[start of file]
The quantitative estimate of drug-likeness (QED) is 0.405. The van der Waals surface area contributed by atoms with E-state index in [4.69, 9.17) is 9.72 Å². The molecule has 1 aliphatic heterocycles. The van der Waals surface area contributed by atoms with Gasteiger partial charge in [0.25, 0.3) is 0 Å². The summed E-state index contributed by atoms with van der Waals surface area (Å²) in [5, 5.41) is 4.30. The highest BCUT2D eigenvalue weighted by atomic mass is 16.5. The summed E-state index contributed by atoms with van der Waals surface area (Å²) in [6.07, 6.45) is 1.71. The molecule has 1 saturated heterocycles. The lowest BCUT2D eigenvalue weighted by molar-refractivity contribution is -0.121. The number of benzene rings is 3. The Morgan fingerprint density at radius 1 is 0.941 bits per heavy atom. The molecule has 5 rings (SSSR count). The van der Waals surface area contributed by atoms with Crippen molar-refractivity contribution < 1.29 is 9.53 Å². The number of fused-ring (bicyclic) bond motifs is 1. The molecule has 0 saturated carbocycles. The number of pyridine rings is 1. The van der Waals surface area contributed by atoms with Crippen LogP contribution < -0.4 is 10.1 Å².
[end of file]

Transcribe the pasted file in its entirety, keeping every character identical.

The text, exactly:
The quantitative estimate of drug-likeness (QED) is 0.405. The van der Waals surface area contributed by atoms with E-state index in [4.69, 9.17) is 9.72 Å². The molecule has 1 aliphatic heterocycles. The van der Waals surface area contributed by atoms with Gasteiger partial charge in [0.25, 0.3) is 0 Å². The summed E-state index contributed by atoms with van der Waals surface area (Å²) in [5, 5.41) is 4.30. The highest BCUT2D eigenvalue weighted by atomic mass is 16.5. The summed E-state index contributed by atoms with van der Waals surface area (Å²) in [6.07, 6.45) is 1.71. The molecule has 1 saturated heterocycles. The lowest BCUT2D eigenvalue weighted by molar-refractivity contribution is -0.121. The number of benzene rings is 3. The Morgan fingerprint density at radius 1 is 0.941 bits per heavy atom. The molecule has 5 rings (SSSR count). The van der Waals surface area contributed by atoms with Crippen molar-refractivity contribution < 1.29 is 9.53 Å². The number of fused-ring (bicyclic) bond motifs is 1. The molecule has 0 saturated carbocycles. The number of pyridine rings is 1. The van der Waals surface area contributed by atoms with Crippen LogP contribution < -0.4 is 10.1 Å².